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Yeah I believe the blender method with moss is the best approach with doing DSM. painting it on will get better results than string or glue. I knew that picture would AWE you haha. I'm trying to figure out on my 12 gallon on how I can do that as well because it's a beautiful white flower that UG is.
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Old 07-05-2013, 04:07 AM   #26
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WOW! That is amazing! I can't wait to see the progression!
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Old 07-06-2013, 10:38 PM   #27
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Big day! I got a beautiful and generous 4"x4" patch of UG from nilocg in the mail today. After adding a few rocks, and flooding the soil, I got to work planting "hair plugs" of UG.



Here is all all planted. I'm hoping for a short 2-3 week DSM just to let it root:



I also ran a good portion of flame moss through a blender, mixed it with non-fat plain yogurt, and painted it on with a brush. I'm suspecting that I'll have to keep this misted frequently. In case it dies, I only used 1/2 of my flame moss. I'll have plenty to try again if this fails miserably. Here are a few close ups, and you can see in the image above everywhere that I spread it:



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Old 07-07-2013, 03:04 AM   #28
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Looking good! The UG was well planted and should grow in nicely. Can't wait to see that fill out, I love how it looks as a carpet. And I like what you did with the moss, that's a really good idea I had never heard of that before. Are going to add any other plants during the dry start or wait until it's filled?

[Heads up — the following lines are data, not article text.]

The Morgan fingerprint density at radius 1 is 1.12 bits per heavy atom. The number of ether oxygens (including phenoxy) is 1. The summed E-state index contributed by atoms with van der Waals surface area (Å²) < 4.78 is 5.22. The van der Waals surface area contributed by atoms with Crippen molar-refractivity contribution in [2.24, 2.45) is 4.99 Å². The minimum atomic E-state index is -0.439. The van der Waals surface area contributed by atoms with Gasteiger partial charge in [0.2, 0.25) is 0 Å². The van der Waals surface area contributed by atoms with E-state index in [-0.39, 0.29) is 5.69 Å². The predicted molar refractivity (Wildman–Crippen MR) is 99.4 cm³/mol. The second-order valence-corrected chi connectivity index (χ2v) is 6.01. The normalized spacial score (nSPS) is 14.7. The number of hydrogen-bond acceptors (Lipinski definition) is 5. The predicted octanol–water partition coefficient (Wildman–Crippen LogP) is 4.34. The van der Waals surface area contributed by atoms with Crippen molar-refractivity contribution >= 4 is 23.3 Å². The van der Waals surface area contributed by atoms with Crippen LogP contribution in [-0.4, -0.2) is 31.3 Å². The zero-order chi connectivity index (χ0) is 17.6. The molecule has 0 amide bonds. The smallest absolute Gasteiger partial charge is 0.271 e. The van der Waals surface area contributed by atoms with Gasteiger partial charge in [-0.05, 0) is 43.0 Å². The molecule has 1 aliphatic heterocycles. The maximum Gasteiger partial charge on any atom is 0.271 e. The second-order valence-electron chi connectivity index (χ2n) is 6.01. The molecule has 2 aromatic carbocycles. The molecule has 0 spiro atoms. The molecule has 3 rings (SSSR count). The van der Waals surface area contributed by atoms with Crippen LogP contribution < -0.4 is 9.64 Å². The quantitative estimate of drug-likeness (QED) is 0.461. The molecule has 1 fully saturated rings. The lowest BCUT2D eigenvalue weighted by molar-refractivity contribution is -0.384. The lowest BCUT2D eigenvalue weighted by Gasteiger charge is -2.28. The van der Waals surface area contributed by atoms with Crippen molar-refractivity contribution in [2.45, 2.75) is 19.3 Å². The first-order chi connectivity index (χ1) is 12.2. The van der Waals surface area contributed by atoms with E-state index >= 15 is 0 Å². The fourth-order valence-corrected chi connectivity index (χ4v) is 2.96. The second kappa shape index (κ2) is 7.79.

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Old 07-07-2013, 03:10 AM   #29
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Quote:
Originally Posted by Fuzz View Post
Looking good! The UG was well planted and should grow in nicely. Can't wait to see that fill out, I love how it looks as a carpet. And I like what you did with the moss, that's a really good idea I had never heard of that before. Are going to add any other plants during the dry start or wait until it's filled?
Thanks! I'll be waiting until it fills before adding any more plants. Currently my 12 gallon Edge (in my sig) is holding all of them.
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Old 07-07-2013, 03:30 AM   #30
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Because I know that I am impatient, I know that in 2 weeks I'll be totally wondering if the moss has attached. So to help with this I grabbed 2 spare pieces of wood and put the same moss/yogurt mix on them and set them in the tank. I will mist them and treat them the same as the rest. Thus, I have 2 tests that I can conduct to see if the moss it attached. If I dip the first one in 2 weeks and it holds, then I can shake it in the water and see how well attached it is. If it's solid, I'm good to go. If it seems sketchy, then I can wait another 1-2 weeks and test the other piece. I like that I can totally test it before hand without messing up my work.